Music: The psalms have the answer
Last week, Paul started this series on music with an excellent article on what to look for in a hymn or song to be sung in worship. He showed us how our hymns should cover the whole gamut of worshipping God: objective (praising God for who he is), subjective (expressing our response to God) and reflective (expressing what we’re doing in our singing). Paul also showed us how all these things must be considered theologically, explaining how the most important thing about what we sing in church is the words.
But that still leaves the minister much to think about when it comes to choosing appropriate songs to sing in worship. Going through Rejoice and Sing or Mission Praise looking for just the right song to sing can be a real minefield.
If only there was a hymnbook that covered all Paul’s categories, that covered all human emotions and responses to God and is inspired by the Holy Spirit in a unique way.
Well, thank God. There is.
At the time of the Reformation much thought was given to the songs that God’s people were to sing in worship. Even that idea was revolutionary. Much of medieval worship was a spectator sport with a choir singing and the priests doing whatever it was they were doing up there. The Reformation changed all that by restoring song to the whole people of God. But that still left the question as to what was appropriate to sing in church.
For the Reformed, the most appropriate thing to sing in church was God’s own Word. And for the congregation of Geneva and elsewhere the book of Psalms became the primary hymnbook. Calvin called the book of Psalms “an anatomy of all the parts of the soul”. He found in the Psalms all that was needed to know how to worship God in the right way. Here are the objective, subjective and reflective songs that Paul asked us last week to consider, often all within the same Psalm.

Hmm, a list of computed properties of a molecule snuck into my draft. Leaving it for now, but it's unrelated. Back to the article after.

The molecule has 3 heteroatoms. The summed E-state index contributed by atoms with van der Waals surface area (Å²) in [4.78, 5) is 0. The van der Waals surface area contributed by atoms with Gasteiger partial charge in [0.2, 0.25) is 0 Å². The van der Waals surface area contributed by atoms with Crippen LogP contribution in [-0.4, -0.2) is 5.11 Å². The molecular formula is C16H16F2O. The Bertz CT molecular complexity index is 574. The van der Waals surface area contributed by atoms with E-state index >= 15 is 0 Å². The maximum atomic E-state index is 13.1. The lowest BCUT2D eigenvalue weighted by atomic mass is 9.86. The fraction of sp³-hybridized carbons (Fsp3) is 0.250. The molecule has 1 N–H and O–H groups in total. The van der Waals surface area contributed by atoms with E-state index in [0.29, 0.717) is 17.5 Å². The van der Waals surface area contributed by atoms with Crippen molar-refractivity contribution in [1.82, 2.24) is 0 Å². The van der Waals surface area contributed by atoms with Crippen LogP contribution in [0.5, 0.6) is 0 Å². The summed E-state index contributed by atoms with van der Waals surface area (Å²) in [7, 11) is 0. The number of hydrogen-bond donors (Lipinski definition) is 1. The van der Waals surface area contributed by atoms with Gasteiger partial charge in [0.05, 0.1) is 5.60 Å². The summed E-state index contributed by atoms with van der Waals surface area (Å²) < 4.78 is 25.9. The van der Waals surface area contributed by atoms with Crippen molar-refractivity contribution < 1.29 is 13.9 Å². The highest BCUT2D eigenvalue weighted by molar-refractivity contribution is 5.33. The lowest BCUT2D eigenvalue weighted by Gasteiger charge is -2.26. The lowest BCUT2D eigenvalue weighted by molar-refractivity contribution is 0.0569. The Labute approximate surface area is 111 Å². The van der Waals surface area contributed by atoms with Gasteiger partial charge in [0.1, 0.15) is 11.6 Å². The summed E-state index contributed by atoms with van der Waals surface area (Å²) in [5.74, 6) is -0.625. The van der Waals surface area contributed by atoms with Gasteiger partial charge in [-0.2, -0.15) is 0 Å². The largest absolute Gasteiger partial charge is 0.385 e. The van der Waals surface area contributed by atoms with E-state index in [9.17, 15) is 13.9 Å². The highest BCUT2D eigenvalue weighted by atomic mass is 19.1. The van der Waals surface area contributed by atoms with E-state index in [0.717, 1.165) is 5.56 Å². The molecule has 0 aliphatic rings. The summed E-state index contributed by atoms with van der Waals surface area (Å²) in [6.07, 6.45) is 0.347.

Is there any better reflection on the majesty of God in creation and in adoption than Psalm 100, which we sing to a tune from Calvin’s Geneva? –
The Lord, ye know, is God indeed;
without our aid he did us make;
we are his folk, he doth us feed;
and for his sheep he doth us take.
Is there a better way of expressing our salvation from sin and death than Psalm 40? –
He took me from a fearful pit,
and from the miry clay,
and on a rock he set my feet,
establishing my way.
Or any better words to express the glory of Christ than Psalm 2? –
O wherefore do the nations rage,
and kings and rulers strive in vain,
against the Lord of earth and heav’n
to overthrow Messiah’s reign?
The singing of the Psalms is one of the blessings the Reformed can bring to the table of Christianity. In singing these songs we’re drenching ourselves in the Word of God, expressing praise that is acceptable to him and teaching ourselves who God is and what he’s done for us.
As Calvin said: “there is no other book in which we are more perfectly taught the right manner of praising God, or in which we are more powerfully stirred up to the performance of this religious exercise.” He’s right. Get singing.